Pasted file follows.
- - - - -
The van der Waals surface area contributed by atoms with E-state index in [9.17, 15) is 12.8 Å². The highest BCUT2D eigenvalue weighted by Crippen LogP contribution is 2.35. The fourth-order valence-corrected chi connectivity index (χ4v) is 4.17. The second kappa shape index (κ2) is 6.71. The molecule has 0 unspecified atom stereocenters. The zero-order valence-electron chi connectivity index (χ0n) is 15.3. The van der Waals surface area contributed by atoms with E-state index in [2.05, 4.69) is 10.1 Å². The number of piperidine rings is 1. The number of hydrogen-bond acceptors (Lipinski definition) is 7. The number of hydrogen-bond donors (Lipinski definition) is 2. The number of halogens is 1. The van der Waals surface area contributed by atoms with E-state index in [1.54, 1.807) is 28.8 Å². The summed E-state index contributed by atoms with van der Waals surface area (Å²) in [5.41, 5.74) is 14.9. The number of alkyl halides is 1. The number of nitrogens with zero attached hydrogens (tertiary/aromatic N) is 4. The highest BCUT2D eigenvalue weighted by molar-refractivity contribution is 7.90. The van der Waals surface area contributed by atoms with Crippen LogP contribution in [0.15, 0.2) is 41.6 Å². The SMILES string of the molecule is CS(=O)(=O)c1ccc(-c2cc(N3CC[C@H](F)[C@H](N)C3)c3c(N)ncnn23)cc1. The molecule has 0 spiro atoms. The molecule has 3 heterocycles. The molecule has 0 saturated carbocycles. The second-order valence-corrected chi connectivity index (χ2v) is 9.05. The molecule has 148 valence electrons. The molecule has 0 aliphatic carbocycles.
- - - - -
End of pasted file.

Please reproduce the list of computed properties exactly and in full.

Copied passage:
The van der Waals surface area contributed by atoms with E-state index in [9.17, 15) is 12.8 Å². The highest BCUT2D eigenvalue weighted by Crippen LogP contribution is 2.35. The fourth-order valence-corrected chi connectivity index (χ4v) is 4.17. The second kappa shape index (κ2) is 6.71. The molecule has 0 unspecified atom stereocenters. The zero-order valence-electron chi connectivity index (χ0n) is 15.3. The van der Waals surface area contributed by atoms with E-state index in [2.05, 4.69) is 10.1 Å². The number of piperidine rings is 1. The number of hydrogen-bond acceptors (Lipinski definition) is 7. The number of hydrogen-bond donors (Lipinski definition) is 2. The number of halogens is 1. The van der Waals surface area contributed by atoms with E-state index in [1.54, 1.807) is 28.8 Å². The summed E-state index contributed by atoms with van der Waals surface area (Å²) in [5.41, 5.74) is 14.9. The number of alkyl halides is 1. The number of nitrogens with zero attached hydrogens (tertiary/aromatic N) is 4. The highest BCUT2D eigenvalue weighted by molar-refractivity contribution is 7.90. The van der Waals surface area contributed by atoms with Crippen LogP contribution in [0.15, 0.2) is 41.6 Å². The SMILES string of the molecule is CS(=O)(=O)c1ccc(-c2cc(N3CC[C@H](F)[C@H](N)C3)c3c(N)ncnn23)cc1. The molecule has 0 spiro atoms. The molecule has 3 heterocycles. The molecule has 0 saturated carbocycles. The second-order valence-corrected chi connectivity index (χ2v) is 9.05. The molecule has 148 valence electrons. The molecule has 0 aliphatic carbocycles.